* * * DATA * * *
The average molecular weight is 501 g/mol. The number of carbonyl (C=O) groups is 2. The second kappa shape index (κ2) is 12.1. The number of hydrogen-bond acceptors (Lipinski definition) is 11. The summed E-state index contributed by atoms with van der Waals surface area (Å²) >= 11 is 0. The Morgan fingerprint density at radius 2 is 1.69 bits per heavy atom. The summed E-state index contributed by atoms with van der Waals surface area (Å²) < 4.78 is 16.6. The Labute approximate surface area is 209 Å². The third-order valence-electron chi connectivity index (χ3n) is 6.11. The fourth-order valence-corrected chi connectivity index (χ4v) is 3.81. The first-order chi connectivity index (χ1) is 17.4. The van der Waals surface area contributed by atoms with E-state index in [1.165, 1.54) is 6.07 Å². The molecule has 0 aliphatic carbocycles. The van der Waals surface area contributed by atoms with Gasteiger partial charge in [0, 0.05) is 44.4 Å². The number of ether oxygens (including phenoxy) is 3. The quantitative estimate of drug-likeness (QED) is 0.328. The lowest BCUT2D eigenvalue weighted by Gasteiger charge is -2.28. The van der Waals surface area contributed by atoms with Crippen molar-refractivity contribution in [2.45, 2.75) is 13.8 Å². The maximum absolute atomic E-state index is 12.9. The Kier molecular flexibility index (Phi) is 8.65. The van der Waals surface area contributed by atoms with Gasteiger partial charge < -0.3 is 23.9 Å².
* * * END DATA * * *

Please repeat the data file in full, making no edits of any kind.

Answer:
The average molecular weight is 501 g/mol. The number of carbonyl (C=O) groups is 2. The second kappa shape index (κ2) is 12.1. The number of hydrogen-bond acceptors (Lipinski definition) is 11. The summed E-state index contributed by atoms with van der Waals surface area (Å²) >= 11 is 0. The Morgan fingerprint density at radius 2 is 1.69 bits per heavy atom. The summed E-state index contributed by atoms with van der Waals surface area (Å²) < 4.78 is 16.6. The Labute approximate surface area is 209 Å². The third-order valence-electron chi connectivity index (χ3n) is 6.11. The fourth-order valence-corrected chi connectivity index (χ4v) is 3.81. The first-order chi connectivity index (χ1) is 17.4. The van der Waals surface area contributed by atoms with E-state index in [1.165, 1.54) is 6.07 Å². The molecule has 0 aliphatic carbocycles. The van der Waals surface area contributed by atoms with Gasteiger partial charge in [0, 0.05) is 44.4 Å². The number of ether oxygens (including phenoxy) is 3. The quantitative estimate of drug-likeness (QED) is 0.328. The lowest BCUT2D eigenvalue weighted by Gasteiger charge is -2.28. The van der Waals surface area contributed by atoms with Crippen molar-refractivity contribution in [2.45, 2.75) is 13.8 Å². The maximum absolute atomic E-state index is 12.9. The Kier molecular flexibility index (Phi) is 8.65. The van der Waals surface area contributed by atoms with Gasteiger partial charge < -0.3 is 23.9 Å².